Subclasses can override methods, but not fields. What you did is called "hiding" the field. You have two fields with the same name, one in each class.

    Since your Bar class extends Foo, it has two fields named "a". When you specified class Foo, even though you were using a subclass, that caused the Foo version of a to be retrieved. You would have to cast the foo *field* to type Bar in order to retrieve the Bar version of a.

    Therefore:

    Don't hide fields. You can also cause this by specifying method parameters or fields that have the same name as your instance fields. I suggest putting a prefix, such as "i" or "_", on all instance fields, so you won't accidentally hide them. Also, the compiler can generate warnings. The Eclipse IDE provides prefix support, so getter and setter names won't include the prefix. The same applies to parameters.

    Declare all your instance fields private, and provide getters and setters for *any* class that accesses them. Don't give in to the temptation to use default or protected scope!

    In general, *always* do things the "right" way. Once you get in the habit, it doesn't take any more time, and you will save hours of needless debugging. This is coming from someone who is writing "Habits of the Constitutionally Lazy Programmer". Well, I would be, if I got around to it...

  9. #9
    vysh is offline Member
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    Default

    Thanks everyone. So i understand that fields are not overridden. foo.a and bar.a are different. But what doubt i have now is i have called foo.a only after foo.addFive() which should have changed the value of a to 8. I wonder why even this has not happened.

    By the way, i had problems in logging in for the past few days. Did anyone had similar problems?

  10. #10
    RamyaSivakanth's Avatar
    RamyaSivakanth is offline Senior Member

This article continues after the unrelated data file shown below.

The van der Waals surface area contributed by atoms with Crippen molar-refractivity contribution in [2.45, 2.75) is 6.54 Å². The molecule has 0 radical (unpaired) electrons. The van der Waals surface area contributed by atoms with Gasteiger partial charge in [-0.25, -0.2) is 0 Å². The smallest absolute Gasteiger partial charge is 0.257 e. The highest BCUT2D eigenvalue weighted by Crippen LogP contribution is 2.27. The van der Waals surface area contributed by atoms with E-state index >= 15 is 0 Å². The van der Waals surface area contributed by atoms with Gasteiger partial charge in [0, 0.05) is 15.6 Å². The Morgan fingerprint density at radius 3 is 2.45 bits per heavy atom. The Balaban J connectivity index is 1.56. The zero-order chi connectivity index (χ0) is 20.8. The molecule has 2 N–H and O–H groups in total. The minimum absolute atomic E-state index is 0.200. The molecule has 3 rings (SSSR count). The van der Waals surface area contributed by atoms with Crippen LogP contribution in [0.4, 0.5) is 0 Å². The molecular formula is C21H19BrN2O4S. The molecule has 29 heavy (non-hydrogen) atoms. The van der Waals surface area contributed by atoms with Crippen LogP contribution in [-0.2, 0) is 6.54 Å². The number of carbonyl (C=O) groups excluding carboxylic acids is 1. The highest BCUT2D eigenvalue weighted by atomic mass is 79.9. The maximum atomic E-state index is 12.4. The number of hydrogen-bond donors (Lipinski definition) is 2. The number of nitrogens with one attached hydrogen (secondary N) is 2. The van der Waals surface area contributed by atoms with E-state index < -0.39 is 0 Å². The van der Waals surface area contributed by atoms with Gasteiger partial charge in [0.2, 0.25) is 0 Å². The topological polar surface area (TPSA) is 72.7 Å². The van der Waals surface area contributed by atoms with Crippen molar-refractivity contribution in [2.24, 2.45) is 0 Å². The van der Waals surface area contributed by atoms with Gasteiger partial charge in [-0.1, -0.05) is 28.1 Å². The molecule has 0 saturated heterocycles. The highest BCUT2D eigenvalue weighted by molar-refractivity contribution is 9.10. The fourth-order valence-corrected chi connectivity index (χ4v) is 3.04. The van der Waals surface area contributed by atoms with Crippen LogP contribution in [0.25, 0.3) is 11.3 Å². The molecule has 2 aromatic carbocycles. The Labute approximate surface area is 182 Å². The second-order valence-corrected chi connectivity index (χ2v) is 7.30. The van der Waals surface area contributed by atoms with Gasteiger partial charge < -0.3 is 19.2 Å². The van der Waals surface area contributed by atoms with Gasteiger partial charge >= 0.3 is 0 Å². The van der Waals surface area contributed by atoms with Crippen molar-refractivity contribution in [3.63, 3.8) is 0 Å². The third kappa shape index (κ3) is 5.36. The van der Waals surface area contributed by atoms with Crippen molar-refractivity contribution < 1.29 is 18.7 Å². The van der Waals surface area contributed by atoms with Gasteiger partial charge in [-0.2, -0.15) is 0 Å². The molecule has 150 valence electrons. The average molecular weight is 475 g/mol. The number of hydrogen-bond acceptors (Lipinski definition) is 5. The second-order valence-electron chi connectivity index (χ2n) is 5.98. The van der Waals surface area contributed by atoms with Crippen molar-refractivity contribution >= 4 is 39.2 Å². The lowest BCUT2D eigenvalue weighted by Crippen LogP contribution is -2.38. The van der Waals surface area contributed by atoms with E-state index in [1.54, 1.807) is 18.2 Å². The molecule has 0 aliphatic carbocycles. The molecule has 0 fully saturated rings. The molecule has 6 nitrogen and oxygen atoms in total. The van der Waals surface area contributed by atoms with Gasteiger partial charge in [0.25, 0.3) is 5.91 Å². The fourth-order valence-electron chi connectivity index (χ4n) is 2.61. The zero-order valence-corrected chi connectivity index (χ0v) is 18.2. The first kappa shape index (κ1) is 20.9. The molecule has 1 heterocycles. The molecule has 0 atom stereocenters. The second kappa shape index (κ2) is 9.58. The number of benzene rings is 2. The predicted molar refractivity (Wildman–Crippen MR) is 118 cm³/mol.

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    Hi,
    Here no pass by reference right? How can the a value will be 8?
    -Regards
    Ramya
    Ramya:cool:

  11. #11
    RamyaSivakanth's Avatar
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    Hi,
    Steve clearly mentioned regarding this.

    variable cannot be overriden.

    Foo foo = new Bar();
    1.For the below line if u put SOP then a value will be 13.When method is called ,Bar will be taken into consideration.
    foo.addFive();//(1)

    2.When the variable is called then Foo will be taken into consideration.Here we cant hide the original parent class variable with child class eventhough, you assign child class object ,so value of a is 3 for the below line.
    System.out.println("Value: " + foo.a);
    -Regarrds
    Ramya
    Last edited by RamyaSivakanth; 05-08-2009 at 01:35 PM.
    Ramya:cool:

  12. #12
    OrangeDog's Avatar
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    Default

    foo.addFive() adds 5 to Bar.a
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  13. #13
    Steve11235's Avatar
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    Actually, the method used is the Bar version, which acts on Bar.a

    The result is that Foo.a is 3, unchanged, while Bar.a is 13

  14. #14
    OrangeDog's Avatar
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    Of course, foo.addFive() calls Bar.addFive(), not Foo.addFive().
    Hurrah for naming conventions.
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  15. #15
    angryboy's Avatar
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    this should clear things up... or maybe confuse you even more...
    Java Code:
    public class FooOrBarTest {
      public static void main(String[] args){
        Foo foobar = new Bar();
        
        // NAME FIELD
        System.out.println(foobar.NAME); // FOO
        System.out.println(((Foo)foobar).NAME); // FOO
        System.out.println(((Bar)foobar).NAME); // BAR
        
        // TOSTRING() METHOD
        System.out.println(foobar); // BAR
        System.out.println(((Foo)foobar)); // BAR
        System.out.println(((Bar)foobar)); // BAR
      }
    }
    
    class Foo {
      final String NAME = "FOO";
      
      @Override
      public String toString(){
        return this.NAME;
      }
    }
    
    class Bar extends Foo {
      final String NAME = "BAR";
      
      @Override
      public String toString(){
        return this.NAME;
      }
    }
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  16. #16
    vysh is offline Member
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    Thanks everyone. I thought that 'foo.addFive()' will call addFive() method in Foo. But i understood that it actually calls the method in Bar. So foo.a still remains 3.

  17. #17
    Steve11235's Avatar
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    Netbeans has a new coding assist feature. When you violate basic coding principles, such as hiding a field, it executes the following method:

    System.getDevices().getKeyboard().setHighVoltage() ;

    I understand that it is quite effective...